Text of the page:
On the surface, it might seem like depression only affects the person who is going through it. But the truth is that this mental health disorder also impacts the family of the people who have it.
In fact, a recent study suggests that children of mothers experiencing depressive symptoms are more at risk of experiencing suicidal thoughts and attempting suicide as adolescents.
The findings of the study were published in the journal Development and Psychopathology, and it suggests that the link may be explained by loneliness.
The study, by the universities of Exeter, Montreal, Laval, and McGill, used data from more than 1,600 families from the Quebec Longitudinal Study of Child Development—a representative sample of new-borns in Quebec, Canada, followed from birth to 20 years of age.
Mothers were asked about depressive symptoms, such as sadness and losing interest in formerly pleasurable activities at regular intervals while their children were aged five months to seven years.
The resulting information gave a measure of depressive symptoms—not a clinical diagnosis of depression. Adolescents completed self-reports about suicidal thoughts and attempts at age 13-20 years.
Children of mothers with higher levels of depressive symptoms were approximately 15% more likely to have suicidal thoughts and/or attempt suicide as adolescents compared to children of mothers with lower levels of depressive symptoms.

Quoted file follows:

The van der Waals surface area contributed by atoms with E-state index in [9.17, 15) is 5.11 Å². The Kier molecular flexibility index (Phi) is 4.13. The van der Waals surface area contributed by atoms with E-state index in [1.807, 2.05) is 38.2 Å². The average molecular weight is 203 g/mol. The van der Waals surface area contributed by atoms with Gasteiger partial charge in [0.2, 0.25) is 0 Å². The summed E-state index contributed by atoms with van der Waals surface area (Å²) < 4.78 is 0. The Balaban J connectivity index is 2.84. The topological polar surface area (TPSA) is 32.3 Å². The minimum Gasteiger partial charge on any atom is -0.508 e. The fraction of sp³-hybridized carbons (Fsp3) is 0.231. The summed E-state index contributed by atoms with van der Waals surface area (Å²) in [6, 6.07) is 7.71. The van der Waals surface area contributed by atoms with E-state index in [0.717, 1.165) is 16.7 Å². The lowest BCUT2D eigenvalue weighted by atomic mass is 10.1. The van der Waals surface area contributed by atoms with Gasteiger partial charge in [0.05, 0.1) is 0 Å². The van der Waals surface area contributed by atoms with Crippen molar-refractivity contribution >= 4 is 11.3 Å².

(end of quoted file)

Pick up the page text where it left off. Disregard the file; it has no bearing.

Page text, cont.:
“We cannot say to what extent this association is due to childhood experiences, genetics, or other factors,” said lead author Dr. Lamprini Psychogiou, of the University of Exeter. “But identifying some of the mechanisms explaining why those children are at increased suicide risk later in life is essential to understand how to prevent suicide among children of mothers with depression,” added Psychogiou.
To this aim, the authors investigated whether feelings of loneliness and social withdrawal reported by the adolescents at age 10-13 years may account for this association. “We found that maternal depressive symptoms in the early years of a child’s life are associated with those children self-reporting elevated levels of loneliness as adolescents, which, in turn, is associated with suicidality,” said Dr. Psychogiou.
“We do know that social relationships in general, and peer relationships in particular, are really important for adolescents. Feeling lonely in early adolescence may influence how one perceives life as being worth living,” added Psychogiou.